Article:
Today I checked out the NASA website as I always do and saw a news feature that immediately caught my eye. Under the heading ‘NASA Space Assets Detect Ocean inside Saturn Moon’ the article went on to describe some data which has been returned from the Cassini mission robotic explorer which indicated that it may have detected an ocean underneath the ice that covers one of Saturn’s moons – Enceladus. Continue reading “ALL THESE WORLDS ARE YOURS . . . “→
if we die, we want people to accept it. We are in a risky business, and we hope that if anything happens to us, it will not delay the program. The conquest of space is worth the risk of life.
—Astronaut Gus Grissom, 1965
I knew it must be serious . . . . . . I think I was down my grand-parents house and the old black and white television was on, sitting on its special table in the corner. We weren’t taking much notice of it, or at least I wasn’t. But then all the chattering stopped and I looked up from whatever it was that I was doing and noticed everyone was quiet and looking at the TV set.
On screen was one of the TV news presenters and under his image on the screen was the word ‘News Flash’ or something like that. The next thing that happened was that the TV was going ‘live’ to one of its reporters at the Cape Canaveral Air Force Station, where reports were coming in indicating that a serious accident had occurred. Continue reading Remembering the Crew of Apollo 1→
Part One of this article can be found by clickinghere.
Apollo 14 had also had its share of ‘glitches’ on its transit from Earth to The Moon.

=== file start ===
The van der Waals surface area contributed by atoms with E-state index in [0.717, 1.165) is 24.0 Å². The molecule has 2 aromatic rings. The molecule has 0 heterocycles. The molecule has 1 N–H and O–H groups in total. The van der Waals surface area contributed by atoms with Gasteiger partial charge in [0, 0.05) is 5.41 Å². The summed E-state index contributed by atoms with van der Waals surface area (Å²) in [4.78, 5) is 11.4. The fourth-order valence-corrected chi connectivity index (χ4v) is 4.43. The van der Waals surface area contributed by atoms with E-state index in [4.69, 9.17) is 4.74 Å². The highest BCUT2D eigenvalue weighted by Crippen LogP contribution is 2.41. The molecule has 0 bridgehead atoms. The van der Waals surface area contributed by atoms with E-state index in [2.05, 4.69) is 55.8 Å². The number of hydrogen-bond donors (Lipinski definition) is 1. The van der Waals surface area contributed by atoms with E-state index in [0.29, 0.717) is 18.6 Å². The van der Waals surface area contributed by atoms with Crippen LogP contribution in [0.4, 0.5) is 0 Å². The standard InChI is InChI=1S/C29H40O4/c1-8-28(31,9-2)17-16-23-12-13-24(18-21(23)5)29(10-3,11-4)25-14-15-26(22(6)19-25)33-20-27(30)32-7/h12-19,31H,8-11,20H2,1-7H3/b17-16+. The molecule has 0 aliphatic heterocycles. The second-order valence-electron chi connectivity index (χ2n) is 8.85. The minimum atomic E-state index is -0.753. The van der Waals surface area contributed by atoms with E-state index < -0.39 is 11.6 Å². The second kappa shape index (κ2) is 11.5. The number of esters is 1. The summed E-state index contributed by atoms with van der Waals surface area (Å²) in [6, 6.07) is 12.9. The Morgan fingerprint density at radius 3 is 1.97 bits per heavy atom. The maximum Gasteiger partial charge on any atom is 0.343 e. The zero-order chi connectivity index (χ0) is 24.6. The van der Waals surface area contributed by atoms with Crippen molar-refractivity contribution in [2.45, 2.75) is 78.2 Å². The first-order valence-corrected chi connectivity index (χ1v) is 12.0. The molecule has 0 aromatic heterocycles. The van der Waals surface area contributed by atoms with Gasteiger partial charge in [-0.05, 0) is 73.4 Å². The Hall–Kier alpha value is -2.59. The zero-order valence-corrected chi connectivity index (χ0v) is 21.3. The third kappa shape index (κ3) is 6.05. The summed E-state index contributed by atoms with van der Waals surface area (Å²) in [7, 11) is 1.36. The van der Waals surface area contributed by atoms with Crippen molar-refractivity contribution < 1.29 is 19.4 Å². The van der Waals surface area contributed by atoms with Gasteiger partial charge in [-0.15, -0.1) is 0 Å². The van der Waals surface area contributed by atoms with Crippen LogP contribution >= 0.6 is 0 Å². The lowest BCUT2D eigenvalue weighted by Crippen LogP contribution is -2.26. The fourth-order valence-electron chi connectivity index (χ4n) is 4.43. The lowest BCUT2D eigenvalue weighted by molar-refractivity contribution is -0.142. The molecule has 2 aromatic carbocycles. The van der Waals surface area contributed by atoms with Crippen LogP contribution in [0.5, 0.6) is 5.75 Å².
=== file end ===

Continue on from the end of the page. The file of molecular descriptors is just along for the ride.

A major milestone of the mission was to accelerate the Apollo 14 spacecraft from the 17,500mph orbital velocity to 24,500mph. To achieve this velocity would mean re-igniting the still attached S-IVB third stage engine for 6 minutes. Once the ‘TLI burn’ had successfully occurred, the Apollo Command and Service Module’s would have to detach themselves from the now redundant S-IVB. However at the top end of the now expended third stage was the Lunar Module ‘Antares’, safely encased in the Lunar Module Adapter section. The Command Module Pilot – Stuart Roosa – would now perform a third vital maneuver of the mission; the ‘Transposition and Docking’ maneuver. This required separating the Command and Service Modules from third stage and then revolving the spacecraft so that the front of it was facing the now following S-IVB stage. A command would then be issued to open Lunar Module Adapter panels that encased the Lunar Module. With the panels successfully opened, the Command Module Pilot would apply forward thrust to Command Module and using a docking probe attached to the front of the Command Module, insert this into what was referred to as the drogue at the top of the Lunar Module.
It had been a long journey for Alan Shepard, both in time and the sacrifices he had to make in his life to be at the place he was now. The defining moment of all of these things; long hours of training, the frustration of looking from the outside in, had now taken him to this pivotal moment in time and space – literally.
‘ . . . . they said try to do some Creative Writing . . . . it will help you to express your feelings . . .
So I did.
Avoid any subjects that make you feel sad; stir up negative thoughts; you need to start concentrating on subjects that lift your spirits and perhaps creating a blog could be a way of sharing your thoughts with a wider audience.
Following on from my earlier post and alluding to the “Christmas Lecture” that Carl Sagan delivered in 1977, I am posting a link to the last lecture of the series.
It is at the end of this lecture, that Carl Sagan produces the dandelion and then proceeds to blow the seeds into the auditorium, as a metaphor for humanity sending his robotic emissaries to explore the Solar System and beyond.